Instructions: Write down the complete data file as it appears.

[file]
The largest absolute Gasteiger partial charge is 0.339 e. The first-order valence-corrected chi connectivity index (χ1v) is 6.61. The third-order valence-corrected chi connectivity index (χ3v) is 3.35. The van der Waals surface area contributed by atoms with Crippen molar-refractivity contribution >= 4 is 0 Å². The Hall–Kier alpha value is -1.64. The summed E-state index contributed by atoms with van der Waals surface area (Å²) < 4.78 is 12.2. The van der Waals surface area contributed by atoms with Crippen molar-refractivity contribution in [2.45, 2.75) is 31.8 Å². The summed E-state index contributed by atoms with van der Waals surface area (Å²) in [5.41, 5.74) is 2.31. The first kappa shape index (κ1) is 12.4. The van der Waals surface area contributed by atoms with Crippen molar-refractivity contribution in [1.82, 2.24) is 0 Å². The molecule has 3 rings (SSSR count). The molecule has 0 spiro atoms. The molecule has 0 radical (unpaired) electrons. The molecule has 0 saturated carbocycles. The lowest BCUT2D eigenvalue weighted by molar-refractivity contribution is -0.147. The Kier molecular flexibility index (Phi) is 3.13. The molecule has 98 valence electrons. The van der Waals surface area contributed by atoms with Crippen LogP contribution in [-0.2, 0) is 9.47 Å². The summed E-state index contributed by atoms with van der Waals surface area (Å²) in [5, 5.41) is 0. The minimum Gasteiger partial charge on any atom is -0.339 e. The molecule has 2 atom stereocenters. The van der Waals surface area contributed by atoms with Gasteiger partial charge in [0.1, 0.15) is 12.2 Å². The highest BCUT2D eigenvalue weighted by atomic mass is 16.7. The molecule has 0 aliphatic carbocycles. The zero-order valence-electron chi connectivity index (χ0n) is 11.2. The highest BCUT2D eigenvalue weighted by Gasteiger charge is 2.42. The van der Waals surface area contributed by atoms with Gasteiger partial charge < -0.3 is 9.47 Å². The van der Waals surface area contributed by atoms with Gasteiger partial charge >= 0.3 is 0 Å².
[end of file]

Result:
The largest absolute Gasteiger partial charge is 0.339 e. The first-order valence-corrected chi connectivity index (χ1v) is 6.61. The third-order valence-corrected chi connectivity index (χ3v) is 3.35. The van der Waals surface area contributed by atoms with Crippen molar-refractivity contribution >= 4 is 0 Å². The Hall–Kier alpha value is -1.64. The summed E-state index contributed by atoms with van der Waals surface area (Å²) < 4.78 is 12.2. The van der Waals surface area contributed by atoms with Crippen molar-refractivity contribution in [2.45, 2.75) is 31.8 Å². The summed E-state index contributed by atoms with van der Waals surface area (Å²) in [5.41, 5.74) is 2.31. The first kappa shape index (κ1) is 12.4. The van der Waals surface area contributed by atoms with Crippen molar-refractivity contribution in [1.82, 2.24) is 0 Å². The molecule has 3 rings (SSSR count). The molecule has 0 spiro atoms. The molecule has 0 radical (unpaired) electrons. The molecule has 0 saturated carbocycles. The lowest BCUT2D eigenvalue weighted by molar-refractivity contribution is -0.147. The Kier molecular flexibility index (Phi) is 3.13. The molecule has 98 valence electrons. The van der Waals surface area contributed by atoms with Crippen LogP contribution in [-0.2, 0) is 9.47 Å². The summed E-state index contributed by atoms with van der Waals surface area (Å²) in [5, 5.41) is 0. The minimum Gasteiger partial charge on any atom is -0.339 e. The molecule has 2 atom stereocenters. The van der Waals surface area contributed by atoms with Gasteiger partial charge in [0.1, 0.15) is 12.2 Å². The highest BCUT2D eigenvalue weighted by atomic mass is 16.7. The molecule has 0 aliphatic carbocycles. The zero-order valence-electron chi connectivity index (χ0n) is 11.2. The highest BCUT2D eigenvalue weighted by Gasteiger charge is 2.42. The van der Waals surface area contributed by atoms with Gasteiger partial charge < -0.3 is 9.47 Å². The van der Waals surface area contributed by atoms with Gasteiger partial charge >= 0.3 is 0 Å².